In 1951 David Eccles, the Tory minister for works, declared he was “unwilling to become the caretaker of empty and deteriorating buildings”. He was referring to the Dome of Discovery and other structures on the South Bank that formed the park for the Festival of Britain.
The incoming Conservative government saw these buildings as “three-dimensional socialist propaganda” and promptly tore them down and sold the materials for scrap. Ralph Tubbs’ Dome of Discovery and Powell & Moya’s Skylon were to become commemorative paper knives.
However, Dome: Ralph Tubbs and the Festival of Britain at Chelsea Space seeks to re-establish this building in popular imaginations. The exhibition brings together photos of the dome and of the architect’s work and family life, drawings and Festival of Britain memorabilia.
The festival was understood as a symbol of a new Britain; it would showcase the principles of urban design that would feature in the post-war rebuilding of London and new towns after the second world war.
Tubbs said that that there was to be “for the first time, instead of a few freakish examples of modern style, a whole quarter where the 20th-century Englishman can wander about in a world of his own making”. In the exhibition, photographs of the Dome mid-construction line the hallway up to the main space, attempting to recreate this sense of excitement and anticipation.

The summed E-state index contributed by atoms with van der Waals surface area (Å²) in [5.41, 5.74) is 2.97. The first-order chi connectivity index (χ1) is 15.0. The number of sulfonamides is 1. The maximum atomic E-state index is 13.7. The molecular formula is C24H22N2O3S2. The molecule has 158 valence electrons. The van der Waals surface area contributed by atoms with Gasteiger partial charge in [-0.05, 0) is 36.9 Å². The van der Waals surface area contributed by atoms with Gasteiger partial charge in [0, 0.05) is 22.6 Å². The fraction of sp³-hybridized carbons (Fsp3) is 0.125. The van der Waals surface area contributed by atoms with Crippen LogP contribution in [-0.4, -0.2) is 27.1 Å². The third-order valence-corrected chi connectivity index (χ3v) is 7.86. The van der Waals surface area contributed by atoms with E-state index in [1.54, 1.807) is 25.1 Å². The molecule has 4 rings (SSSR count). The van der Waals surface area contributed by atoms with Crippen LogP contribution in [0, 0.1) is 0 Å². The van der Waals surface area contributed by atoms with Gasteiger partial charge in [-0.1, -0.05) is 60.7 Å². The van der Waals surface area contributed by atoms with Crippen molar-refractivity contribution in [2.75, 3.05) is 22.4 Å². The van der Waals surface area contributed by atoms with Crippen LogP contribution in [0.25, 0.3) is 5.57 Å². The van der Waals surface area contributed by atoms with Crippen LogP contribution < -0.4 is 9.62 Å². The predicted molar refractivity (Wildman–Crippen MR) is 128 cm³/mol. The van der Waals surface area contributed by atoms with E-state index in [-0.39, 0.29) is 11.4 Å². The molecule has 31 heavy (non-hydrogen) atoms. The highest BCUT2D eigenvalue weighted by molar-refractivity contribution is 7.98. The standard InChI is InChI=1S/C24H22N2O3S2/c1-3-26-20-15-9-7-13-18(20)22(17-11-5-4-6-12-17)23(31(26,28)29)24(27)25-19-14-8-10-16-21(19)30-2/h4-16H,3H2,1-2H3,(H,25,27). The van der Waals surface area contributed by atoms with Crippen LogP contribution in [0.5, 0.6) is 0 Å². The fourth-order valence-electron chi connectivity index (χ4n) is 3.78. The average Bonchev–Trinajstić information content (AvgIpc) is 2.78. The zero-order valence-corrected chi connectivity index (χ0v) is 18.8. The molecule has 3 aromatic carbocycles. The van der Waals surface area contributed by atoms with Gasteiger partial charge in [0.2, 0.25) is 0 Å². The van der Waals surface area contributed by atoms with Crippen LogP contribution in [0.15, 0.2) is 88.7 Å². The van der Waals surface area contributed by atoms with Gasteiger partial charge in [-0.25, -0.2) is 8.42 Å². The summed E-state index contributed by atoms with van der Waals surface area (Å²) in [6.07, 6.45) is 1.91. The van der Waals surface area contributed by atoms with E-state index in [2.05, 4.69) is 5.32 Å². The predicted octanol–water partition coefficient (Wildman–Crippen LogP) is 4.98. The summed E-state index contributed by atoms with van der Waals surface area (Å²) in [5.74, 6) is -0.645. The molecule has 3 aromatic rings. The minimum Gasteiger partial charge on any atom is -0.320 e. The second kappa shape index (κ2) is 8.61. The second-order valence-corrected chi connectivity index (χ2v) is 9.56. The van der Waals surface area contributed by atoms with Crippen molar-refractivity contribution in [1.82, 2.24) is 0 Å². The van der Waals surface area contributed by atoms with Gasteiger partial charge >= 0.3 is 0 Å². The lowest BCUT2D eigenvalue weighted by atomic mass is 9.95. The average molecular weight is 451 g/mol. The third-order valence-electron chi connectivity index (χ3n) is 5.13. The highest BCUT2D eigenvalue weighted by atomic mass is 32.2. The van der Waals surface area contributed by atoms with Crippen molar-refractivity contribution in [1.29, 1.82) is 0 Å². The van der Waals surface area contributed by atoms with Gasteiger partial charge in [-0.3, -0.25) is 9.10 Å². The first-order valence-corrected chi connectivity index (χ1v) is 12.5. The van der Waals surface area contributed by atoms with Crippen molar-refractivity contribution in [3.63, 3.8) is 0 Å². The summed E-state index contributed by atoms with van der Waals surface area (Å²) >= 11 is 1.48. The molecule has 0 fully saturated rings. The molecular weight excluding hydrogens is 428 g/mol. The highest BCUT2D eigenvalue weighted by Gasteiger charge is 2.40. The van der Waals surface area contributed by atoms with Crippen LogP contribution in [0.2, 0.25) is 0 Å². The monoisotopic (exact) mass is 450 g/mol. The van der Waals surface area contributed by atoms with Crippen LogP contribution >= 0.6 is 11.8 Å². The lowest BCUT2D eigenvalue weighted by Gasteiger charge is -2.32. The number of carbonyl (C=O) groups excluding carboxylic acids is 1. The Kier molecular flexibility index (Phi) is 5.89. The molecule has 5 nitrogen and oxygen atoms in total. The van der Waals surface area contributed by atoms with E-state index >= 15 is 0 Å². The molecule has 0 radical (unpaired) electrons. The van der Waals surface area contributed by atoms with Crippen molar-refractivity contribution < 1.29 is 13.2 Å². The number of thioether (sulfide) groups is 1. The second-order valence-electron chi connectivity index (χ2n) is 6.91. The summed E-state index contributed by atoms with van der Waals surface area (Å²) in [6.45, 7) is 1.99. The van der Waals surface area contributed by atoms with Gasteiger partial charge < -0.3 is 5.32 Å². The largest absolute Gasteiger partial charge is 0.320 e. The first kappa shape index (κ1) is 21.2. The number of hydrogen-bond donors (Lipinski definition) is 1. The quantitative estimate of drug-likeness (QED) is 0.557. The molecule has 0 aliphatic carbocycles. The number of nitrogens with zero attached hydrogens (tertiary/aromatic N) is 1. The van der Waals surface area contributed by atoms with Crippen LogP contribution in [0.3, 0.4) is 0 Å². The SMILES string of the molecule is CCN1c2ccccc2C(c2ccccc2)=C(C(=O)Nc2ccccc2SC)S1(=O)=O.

From the collection in this exhibition it is hard to get a real understanding of the interior architecture of the dome, as there aren’t any photographs of the interior space, nor many of the dome from the ground. Whether this is intentional or just unfortunate, it prompts a sense of frustration. This frustration is a necessary outcome of an exhibition that tries to convey the brilliance of a building that should never have been destroyed.
However, it provides a poignant insight into the work of an architect; alongside the mountains of plans and the playful concept sketches are a selection of letters that document Tubbs’ struggle to first of all see his building realised and then to save it.
Tubbs’ son, also an architect, said that out of all his projects, the dome “was Ralph’s greatest accomplishment and gave him the most satisfaction of all his projects” and that its immediate destruction “considerably upset him”.
Knowing this, the memorabilia brings a further sense of pathos to the exhibition, despite its original celebratory function. At the time, the iconography of the dome was a symbol of a “brighter future” whereas in this context the posters and postcards highlight the disappointment.
Parallels can be drawn between “Ralph’s Tub” and the Millennium Dome (the former was 365ft diameter, the latter 365m) that was proposed just before Ralph died in 1996. Tubbs was rightly sceptical of the scheme as, unlike his dome, which celebrated people and ideas for the future, the Millennium Dome was to honour the passing of time.
It is also fitting that an exhibition professing the legacy of a piece of “celebratory architecture” is held during the debate as to what shall be done with the architecture that hosted our latest public spectacle.
Dome is at Chelsea Space until October 20.
By Ishbel Mull